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To the Bone reveals the nature of anorexia

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Of all the many ways the human psyche can turn on itself, anorexia nervosa might be among the most frightening and hard to comprehend. Writer and director Marti Noxon tackles the subject in her first feature To the Bone, which premiered on Netflix streaming this July. I first saw the film at Sundance with the director in attendance. Noxon's a beautiful woman in her 50s with an illustrious career as a television and film producer (her work includes Buffy the Vampire Slayer and Mad Men, to name a few). Seeing the director in the Q&A right after a story she created all about young women hoping to be slight enough to fold themselves into an envelope, you can't help but notice how small she is. Indeed, the film is inspired by her own struggles with eating disorders as a teenager, and she's healthy now. But still, her tiny frame suggests the scary truth that a diagnosis like that never fully leaves you.

Lily Collins stars as Ellen, a brooding 20-year-old girl in the throes of her disorder. We first meet Ellen at her third inpatient facility during an art therapy session that doesn't seem to be having much of an effect. She leaves the hospital in the care of her well-meaning, if not overbearing stepmother, played by Carrie Preston. Ellen's close with her half-sister Kelly (Liana Liberato), who's concerned and somewhat flummoxed by the diagnosis. ("If you die, I'll kill you," Kelly says.) Ellen's father is ostensibly "in the picture" but never actually shows up for any scenes. Perpetually, he is on his way home from work, which is movie language for a proud man who cares about his family but is afraid of his feelings. Ellen's mother (Lili Taylor) lives with another woman in Phoenix. They're hippies with horses and, like everyone else, they want Ellen to get better, but have no clue how to help her.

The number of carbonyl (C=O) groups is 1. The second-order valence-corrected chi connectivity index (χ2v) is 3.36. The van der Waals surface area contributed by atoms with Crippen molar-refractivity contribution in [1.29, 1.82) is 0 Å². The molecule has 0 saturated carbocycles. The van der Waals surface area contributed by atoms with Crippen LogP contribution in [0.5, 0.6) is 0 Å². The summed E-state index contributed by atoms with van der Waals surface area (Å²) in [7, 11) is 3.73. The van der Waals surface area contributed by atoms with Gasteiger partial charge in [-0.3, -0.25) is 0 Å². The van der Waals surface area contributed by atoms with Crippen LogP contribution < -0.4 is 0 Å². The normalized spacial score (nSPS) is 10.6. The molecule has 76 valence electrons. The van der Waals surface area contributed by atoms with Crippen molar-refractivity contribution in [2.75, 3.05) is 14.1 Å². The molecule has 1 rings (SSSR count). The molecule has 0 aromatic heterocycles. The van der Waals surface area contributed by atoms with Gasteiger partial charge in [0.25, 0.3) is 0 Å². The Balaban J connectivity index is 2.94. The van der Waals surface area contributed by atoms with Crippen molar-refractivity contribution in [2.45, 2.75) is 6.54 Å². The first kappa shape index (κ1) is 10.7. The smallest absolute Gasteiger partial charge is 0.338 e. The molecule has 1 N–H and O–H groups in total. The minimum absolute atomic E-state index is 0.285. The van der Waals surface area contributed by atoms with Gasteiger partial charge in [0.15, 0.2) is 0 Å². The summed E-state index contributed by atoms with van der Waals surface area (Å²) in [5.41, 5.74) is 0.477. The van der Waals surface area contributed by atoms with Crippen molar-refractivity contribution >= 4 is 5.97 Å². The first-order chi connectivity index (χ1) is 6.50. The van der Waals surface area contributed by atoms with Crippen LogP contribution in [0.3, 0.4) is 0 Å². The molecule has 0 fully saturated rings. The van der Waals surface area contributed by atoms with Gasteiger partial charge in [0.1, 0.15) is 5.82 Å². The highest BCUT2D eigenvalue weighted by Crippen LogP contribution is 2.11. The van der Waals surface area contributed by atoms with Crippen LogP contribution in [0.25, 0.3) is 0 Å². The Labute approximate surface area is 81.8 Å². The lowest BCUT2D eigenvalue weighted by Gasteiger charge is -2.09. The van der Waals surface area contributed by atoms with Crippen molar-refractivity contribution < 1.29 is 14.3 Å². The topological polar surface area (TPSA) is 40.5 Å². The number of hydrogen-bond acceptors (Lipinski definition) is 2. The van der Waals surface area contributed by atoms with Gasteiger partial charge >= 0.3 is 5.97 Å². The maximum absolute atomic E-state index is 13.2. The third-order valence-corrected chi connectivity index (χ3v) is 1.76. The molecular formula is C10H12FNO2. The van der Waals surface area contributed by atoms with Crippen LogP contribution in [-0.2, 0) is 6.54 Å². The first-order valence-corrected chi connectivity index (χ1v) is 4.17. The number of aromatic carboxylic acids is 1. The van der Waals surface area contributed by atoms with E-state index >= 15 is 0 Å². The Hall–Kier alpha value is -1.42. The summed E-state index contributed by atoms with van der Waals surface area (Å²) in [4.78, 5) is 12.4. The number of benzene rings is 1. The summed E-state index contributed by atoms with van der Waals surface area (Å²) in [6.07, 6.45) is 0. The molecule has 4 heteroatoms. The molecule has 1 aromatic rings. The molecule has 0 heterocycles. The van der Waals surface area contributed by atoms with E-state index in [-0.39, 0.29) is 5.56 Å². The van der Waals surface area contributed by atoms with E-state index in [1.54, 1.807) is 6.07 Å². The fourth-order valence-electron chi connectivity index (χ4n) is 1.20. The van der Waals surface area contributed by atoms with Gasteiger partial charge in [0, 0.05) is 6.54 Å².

Lily Collins stars in To the Bone.
  • Lily Collins stars in To the Bone.

But have no fear, because Keanu Reeves is here! He plays Dr. Beckham with particular authority and exhaustion. A practitioner with unconventional methods who runs an inpatient clinic for ED sufferers, he's been at this a long time, eschewing a family of his own in pursuit of helping young women get better. He's based on Noxon's real-life doctor, and I believe and am charmed by every word that comes out of his mouth.

The film deftly convinces us that Dr. Beckham might be Ellen's last hope for getting better. Through conspicuous examples and only slightly stilted exposition, To the Bone educates us on the ins and outs of the diagnosis. For one, it doesn't shy away from showing us gaunt bodies. Collins lost some weight for the role and body doubles and CGI do the rest. The women are sadly clad in leg warmers and sweaters because thin girls are always cold, and those bruises down Ellen's back come from all the compulsive sit ups she does at night to soothe a restless mind. In group therapy, a counselor explains that anorexia functions like any other addiction; the obsession to quell hunger produces a euphoric high, which is really just the mind's way of avoiding painful feelings.

Knowing all this does little to quell our mounting frustration. Watching the film a second time, I was even more impatient with Ellen, who has everything going for her but still can't seem to conquer the thing inside of her that makes her act so contrary to her body's best interests. Repeatedly acting out habits that are bad for us. Who could ever relate to that, except for everyone all of the time?

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